The Whitetop Mountain Band is a family-based band from the highest mountains of Virginia. Originally founded by Albert Hash, the band is carried on today by brother-in-law, Thornton Spencer (fiddle) and his wife, Emily Spencer (banjo, vocals). Their daughter, Martha Spencer (guitar, vocals, dance, fiddle) joins them as well as Ersel Fletcher (guitar, vocals) and Debbie Bramer (bass, dance). WTMB is one of the most popular dance bands in the Blue Ridge and have played numerous festivals and venues across the USA such as the Smithsonian Folklife Festival, National Folk Festival, Merlefest, World's Fair, World Music Institute, and toured in the United Kingdom and Australia. The band has also won many competitions throughout the years, and been featured in countless books, news articles, and tv/radio documentaries on mountain music.
The Crooked Road Ramblers play traditional old-time dance music from Virginia and North Carolina. The members of the band are Kilby Spencer on fiddle, Peco Watson on banjo, John Perry on guitar, Donald Hill on guitar and vocals, Wayne Dye on mandolin and vocals, and Karen Carr on bass and vocals. Kilby grew up in a musical family. His parents are Thornton and Emily Spencer of the Whitetop Mountain Band. John Perry is well-known throughout our area for his guitar playing. With his incredibly individualistic slides and runs, he could even make a person with two left feet hit the dance floor. Lots of people remember John for playing in the awarding winning band, The New River Ramblers. Donald Hill has been playing music his entire life. His father, Leon Hill, was a musician and singer as well. Don has two sons who are also great pickers. Karen Carr is a dream come true for any old-time or bluegrass band. She loves to play music and sing, occasionally she and Don will also provide some comic relief for the group. Karen is deeply rooted in the musical heritage of the region with relatives who played including Fred Cockerham and Wilson Ramey.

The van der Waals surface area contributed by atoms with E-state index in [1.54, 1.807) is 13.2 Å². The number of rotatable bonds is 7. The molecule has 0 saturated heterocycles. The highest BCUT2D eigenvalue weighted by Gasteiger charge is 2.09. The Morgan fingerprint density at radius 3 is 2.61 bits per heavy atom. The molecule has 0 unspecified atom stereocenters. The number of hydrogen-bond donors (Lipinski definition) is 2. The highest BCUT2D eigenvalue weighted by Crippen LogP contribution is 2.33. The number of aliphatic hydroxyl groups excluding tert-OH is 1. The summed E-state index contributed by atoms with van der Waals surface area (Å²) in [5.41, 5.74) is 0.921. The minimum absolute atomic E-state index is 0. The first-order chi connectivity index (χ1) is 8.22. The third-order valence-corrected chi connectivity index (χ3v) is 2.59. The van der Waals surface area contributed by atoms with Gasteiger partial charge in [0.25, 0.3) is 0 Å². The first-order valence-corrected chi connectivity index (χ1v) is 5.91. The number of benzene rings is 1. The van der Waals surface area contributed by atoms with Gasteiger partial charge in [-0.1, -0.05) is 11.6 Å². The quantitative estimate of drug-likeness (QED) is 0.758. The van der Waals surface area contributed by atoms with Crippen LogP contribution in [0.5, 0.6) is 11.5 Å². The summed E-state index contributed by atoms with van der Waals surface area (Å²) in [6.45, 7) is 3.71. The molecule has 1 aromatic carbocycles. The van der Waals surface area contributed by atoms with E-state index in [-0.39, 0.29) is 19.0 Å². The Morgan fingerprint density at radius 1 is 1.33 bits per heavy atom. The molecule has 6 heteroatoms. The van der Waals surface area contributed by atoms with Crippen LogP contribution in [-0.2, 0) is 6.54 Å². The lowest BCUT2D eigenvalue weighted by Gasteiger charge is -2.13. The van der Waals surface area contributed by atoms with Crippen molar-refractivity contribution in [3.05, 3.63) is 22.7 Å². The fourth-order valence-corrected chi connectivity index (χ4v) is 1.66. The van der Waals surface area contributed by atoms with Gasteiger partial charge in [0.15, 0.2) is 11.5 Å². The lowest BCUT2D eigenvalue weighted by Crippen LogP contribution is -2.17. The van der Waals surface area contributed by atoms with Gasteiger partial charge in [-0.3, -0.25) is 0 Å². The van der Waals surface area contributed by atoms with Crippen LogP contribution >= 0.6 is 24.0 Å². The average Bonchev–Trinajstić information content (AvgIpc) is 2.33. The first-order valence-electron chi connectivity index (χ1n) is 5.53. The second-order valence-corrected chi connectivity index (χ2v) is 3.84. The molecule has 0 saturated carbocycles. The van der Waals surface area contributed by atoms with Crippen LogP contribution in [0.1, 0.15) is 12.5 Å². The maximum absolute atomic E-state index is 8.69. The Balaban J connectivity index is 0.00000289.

Unique Sound of Mtns: Larry Sigmon & Martha Spencer
Old time banjo player and singer, Larry Sigmon of Callaway, VA, was half of the duo- Unique Sound of the Mountains with Barbara Poole for close to 20 years. They were one of the most popular groups in the Blue Ridge, touring all across the South with appearances at festivals and venues like the Carter Family Fold and Grand Ole Opry. After Barbara's passing in 2008, Larry had stopped performing. Albert Hash Festival will be his first official performance along with Martha Spencer accompanying him on bass and vocals.
Ralph Stanley II and the Clinch Mountain Boys
Ralph Stanley II along with the Clinch Mountain Boys- Alex Leach (banjo, guitar, vocals), John Rigsby (fiddle, mando, vocals), Brad Beavers (bass), and Stanley Efaw (mandolin, vocals) are carrying on the Stanley brothers mountain music tradition in its finest form.
As one might expect for the son of a renowned banjo player, the first instrument Ralph II ever held was a banjo. At the ripe old age of three, Ralph (or simply "Two" as he is called by his family and friends), had his first lesson from the elder Stanley, learning a simple finger roll. It turned out, however, that he would not be following in his father’s footsteps, when it came to choice of instrument. He soon fell under the spell of the undisputed king of boyhood musical desires, the guitar. He spotted one under his sister’s bed, and according to Ralph, "I wanted to play it. When I was five years old, I started with the guitar and I've been playing it ever since".
But despite his interest in the guitar, and the fact that he was occasionally travelling with the Clinch Mountain Boys on the road, he had not yet developed an ambition to play professionally. It took until age twelve and an old 1977 video of the late Keith Whitley during his tenure as lead singer for the Clinch Mountain Boys, to inspire him to become a professional musician. After seeing Whitley with the elder Stanley, he was hooked and spent hours in the family basement honing his skills, and weathering the comparisons to his late Uncle Carter. His persistence paid off, and he took the stage as lead singer with Ralph Sr. and the Clinch Mountain Boys in June of 1995. Since then, he has earned the respect of Stanley fans everywhere, and has garnered praise as a strong new artist in his own right.